'Endangered' Cougar Has Likely Been Extinct for 70 Years
The U.S. Fish and Wildlife Service (FWS) is planning to remove the eastern cougar from the endangered species list after determining the subspecies has likely been extinct for 70 years.
The proposal comes after a formal review of the subspecies' status that concluded in 2011. Wildlife officials looked at more than 100 reports (going back to 1900) and found that recent "sightings" of the eastern cougar were actually of Florida panthers, wild western cougars or other cougars that escaped from captivity or were released.
The FWS also looked at available historical and scientific studies, and consulted experts in 21 U.S. states and some eastern Canadian provinces. [5 Mysterious Animal Die-Offs]
"We recognize that people have seen cougars in the wild in the eastern U.S.," Martin Miller, the service's northeast region chief of endangered species, said in a statement. "Those cougars are not of the eastern cougar subspecies."
Meanwhile, wild western cougars have been moving east over the past two decades, FWS officials said. Usually, these cougars end up in the Midwest, although there have been isolated cases of cougars traveling even further east than that, the officials added.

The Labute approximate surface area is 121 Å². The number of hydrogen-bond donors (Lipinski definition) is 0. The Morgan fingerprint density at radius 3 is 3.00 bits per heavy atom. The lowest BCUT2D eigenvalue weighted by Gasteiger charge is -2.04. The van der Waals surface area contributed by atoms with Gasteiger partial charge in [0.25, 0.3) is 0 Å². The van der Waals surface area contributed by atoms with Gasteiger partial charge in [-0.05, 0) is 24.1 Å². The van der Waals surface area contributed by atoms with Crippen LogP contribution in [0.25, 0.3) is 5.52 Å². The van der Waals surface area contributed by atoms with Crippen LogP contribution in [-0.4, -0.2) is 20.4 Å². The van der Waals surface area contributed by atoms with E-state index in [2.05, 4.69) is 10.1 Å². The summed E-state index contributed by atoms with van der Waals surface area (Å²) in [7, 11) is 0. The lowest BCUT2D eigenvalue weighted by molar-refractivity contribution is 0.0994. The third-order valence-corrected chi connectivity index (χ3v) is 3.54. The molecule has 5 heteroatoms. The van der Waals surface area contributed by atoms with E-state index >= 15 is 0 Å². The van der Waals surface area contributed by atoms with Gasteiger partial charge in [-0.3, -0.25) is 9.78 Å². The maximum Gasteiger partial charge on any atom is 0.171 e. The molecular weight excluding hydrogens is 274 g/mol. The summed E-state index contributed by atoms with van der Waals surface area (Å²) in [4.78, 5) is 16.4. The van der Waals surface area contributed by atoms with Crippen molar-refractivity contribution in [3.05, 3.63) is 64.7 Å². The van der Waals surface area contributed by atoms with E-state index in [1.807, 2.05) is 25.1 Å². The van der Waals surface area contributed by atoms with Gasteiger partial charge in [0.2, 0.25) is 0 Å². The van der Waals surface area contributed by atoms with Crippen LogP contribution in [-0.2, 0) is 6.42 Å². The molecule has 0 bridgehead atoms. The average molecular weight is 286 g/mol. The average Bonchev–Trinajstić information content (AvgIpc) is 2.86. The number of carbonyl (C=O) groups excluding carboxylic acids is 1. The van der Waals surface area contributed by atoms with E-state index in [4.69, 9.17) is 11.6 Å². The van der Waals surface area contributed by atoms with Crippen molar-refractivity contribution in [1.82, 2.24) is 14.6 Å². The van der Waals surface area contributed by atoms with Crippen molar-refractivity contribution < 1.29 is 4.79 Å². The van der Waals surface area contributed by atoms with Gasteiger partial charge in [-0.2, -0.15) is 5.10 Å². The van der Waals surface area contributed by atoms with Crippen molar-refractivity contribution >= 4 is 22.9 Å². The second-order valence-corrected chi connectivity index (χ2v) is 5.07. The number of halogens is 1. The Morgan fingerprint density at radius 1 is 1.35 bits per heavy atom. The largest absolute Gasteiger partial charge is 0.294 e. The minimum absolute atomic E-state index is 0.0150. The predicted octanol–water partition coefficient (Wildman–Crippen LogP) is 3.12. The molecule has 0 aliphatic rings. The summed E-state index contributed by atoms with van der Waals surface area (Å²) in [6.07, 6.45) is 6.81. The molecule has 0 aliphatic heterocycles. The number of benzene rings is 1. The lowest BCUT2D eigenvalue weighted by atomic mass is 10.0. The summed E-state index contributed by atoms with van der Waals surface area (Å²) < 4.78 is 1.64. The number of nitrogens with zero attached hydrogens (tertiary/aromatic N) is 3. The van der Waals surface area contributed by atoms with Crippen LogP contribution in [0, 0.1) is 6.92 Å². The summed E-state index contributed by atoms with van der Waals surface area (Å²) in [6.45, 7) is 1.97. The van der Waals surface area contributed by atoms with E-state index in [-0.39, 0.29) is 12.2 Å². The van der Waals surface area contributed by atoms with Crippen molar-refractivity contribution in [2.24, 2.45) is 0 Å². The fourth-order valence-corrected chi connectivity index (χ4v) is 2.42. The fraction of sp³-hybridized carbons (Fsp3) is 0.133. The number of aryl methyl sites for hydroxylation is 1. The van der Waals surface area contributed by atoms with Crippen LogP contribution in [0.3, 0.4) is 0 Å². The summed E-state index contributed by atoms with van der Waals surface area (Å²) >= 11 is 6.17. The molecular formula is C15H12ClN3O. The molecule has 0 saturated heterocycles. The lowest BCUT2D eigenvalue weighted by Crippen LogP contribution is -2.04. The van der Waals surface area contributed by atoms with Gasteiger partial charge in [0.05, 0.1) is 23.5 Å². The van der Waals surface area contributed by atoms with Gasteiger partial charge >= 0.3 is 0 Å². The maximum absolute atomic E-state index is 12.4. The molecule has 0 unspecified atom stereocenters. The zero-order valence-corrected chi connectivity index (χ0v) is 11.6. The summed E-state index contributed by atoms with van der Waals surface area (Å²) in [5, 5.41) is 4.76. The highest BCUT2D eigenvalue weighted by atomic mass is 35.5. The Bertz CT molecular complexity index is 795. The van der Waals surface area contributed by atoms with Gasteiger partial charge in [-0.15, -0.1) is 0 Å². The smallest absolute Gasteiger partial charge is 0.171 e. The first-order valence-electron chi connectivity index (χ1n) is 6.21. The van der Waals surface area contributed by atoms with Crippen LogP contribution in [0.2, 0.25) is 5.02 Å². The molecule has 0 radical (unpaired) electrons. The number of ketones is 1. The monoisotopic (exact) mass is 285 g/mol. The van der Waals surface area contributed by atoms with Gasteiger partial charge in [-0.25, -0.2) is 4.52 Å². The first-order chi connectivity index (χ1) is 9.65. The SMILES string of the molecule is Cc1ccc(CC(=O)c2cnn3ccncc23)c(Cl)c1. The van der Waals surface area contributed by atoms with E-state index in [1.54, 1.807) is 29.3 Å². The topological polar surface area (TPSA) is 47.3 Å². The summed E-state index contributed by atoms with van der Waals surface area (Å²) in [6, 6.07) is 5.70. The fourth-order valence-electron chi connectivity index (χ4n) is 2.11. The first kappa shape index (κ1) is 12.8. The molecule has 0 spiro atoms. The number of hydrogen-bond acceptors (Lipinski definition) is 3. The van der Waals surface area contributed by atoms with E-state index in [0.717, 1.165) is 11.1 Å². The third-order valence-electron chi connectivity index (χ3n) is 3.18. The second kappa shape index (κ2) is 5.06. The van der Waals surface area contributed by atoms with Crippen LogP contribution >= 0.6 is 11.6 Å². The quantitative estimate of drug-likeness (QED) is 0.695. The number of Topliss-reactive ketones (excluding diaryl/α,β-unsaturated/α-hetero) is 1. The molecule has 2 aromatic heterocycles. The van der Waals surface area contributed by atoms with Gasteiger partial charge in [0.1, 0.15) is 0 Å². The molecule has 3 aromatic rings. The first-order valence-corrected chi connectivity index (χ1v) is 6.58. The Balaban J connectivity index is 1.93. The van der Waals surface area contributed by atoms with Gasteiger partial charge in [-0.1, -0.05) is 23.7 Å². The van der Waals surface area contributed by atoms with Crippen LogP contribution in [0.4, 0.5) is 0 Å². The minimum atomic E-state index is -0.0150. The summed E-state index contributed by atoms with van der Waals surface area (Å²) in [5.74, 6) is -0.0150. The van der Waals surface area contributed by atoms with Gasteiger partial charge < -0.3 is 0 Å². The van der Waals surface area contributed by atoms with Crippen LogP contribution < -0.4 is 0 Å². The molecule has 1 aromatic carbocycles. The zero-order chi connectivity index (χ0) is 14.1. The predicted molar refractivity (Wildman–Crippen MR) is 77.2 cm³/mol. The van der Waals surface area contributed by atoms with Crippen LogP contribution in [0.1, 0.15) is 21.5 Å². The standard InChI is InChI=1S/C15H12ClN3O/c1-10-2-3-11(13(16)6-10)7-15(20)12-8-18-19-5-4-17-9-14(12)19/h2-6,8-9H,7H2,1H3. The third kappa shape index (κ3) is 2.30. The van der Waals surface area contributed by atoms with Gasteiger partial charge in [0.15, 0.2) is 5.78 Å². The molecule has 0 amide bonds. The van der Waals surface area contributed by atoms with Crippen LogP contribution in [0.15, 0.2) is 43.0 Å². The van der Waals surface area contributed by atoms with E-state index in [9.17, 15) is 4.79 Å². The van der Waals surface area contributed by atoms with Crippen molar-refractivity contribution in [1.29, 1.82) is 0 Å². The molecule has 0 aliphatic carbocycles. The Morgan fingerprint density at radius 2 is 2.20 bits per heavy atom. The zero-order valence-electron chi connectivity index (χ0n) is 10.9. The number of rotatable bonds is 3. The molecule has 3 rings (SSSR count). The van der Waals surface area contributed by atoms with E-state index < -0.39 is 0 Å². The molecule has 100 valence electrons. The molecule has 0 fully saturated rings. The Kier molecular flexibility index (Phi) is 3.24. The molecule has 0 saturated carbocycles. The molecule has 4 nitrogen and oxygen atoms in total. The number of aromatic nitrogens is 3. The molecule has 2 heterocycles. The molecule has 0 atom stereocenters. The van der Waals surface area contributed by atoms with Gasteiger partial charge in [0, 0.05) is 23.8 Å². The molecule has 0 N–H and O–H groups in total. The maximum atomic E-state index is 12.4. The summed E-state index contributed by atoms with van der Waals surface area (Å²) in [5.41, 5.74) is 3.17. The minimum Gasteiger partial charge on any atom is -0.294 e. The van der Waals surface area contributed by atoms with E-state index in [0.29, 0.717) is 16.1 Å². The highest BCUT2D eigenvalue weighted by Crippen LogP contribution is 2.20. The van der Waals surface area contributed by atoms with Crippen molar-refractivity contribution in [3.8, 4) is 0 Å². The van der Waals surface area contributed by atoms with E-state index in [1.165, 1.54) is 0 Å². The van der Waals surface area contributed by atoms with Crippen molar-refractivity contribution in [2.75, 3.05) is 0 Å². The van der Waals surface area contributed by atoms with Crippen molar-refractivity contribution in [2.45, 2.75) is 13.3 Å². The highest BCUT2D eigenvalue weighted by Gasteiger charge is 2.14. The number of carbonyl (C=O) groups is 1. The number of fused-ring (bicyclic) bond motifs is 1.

For example, in 2011, a male cougar was tracked from South Dakota through Minnesota, Wisconsin and New York before it was killed on a highway in Connecticut. Another cougar was killed in Kentucky in 2014, although its origin was not determined, FWS officials said.
The eastern cougar has been classified as "endangered" since 1973, but the last records of the animal date back to the 1930s in Maine and New Brunswick. Most of these cougars were killed in the 1800s as the result of European immigrants clearing forests. Those immigrants also killed the animals out of concern that the large predators would hunt livestock. In addition, populations of eastern cougars dwindled when white-tailed deer (which the cougars feasted on) nearly went extinct in North America.
The proposal to remove the species is posted on the Office of the Federal Register website. It will be available for review and comment until Aug. 17. Another cougar species, the Florida panther, remains on the endangered species list.
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By Kiley Price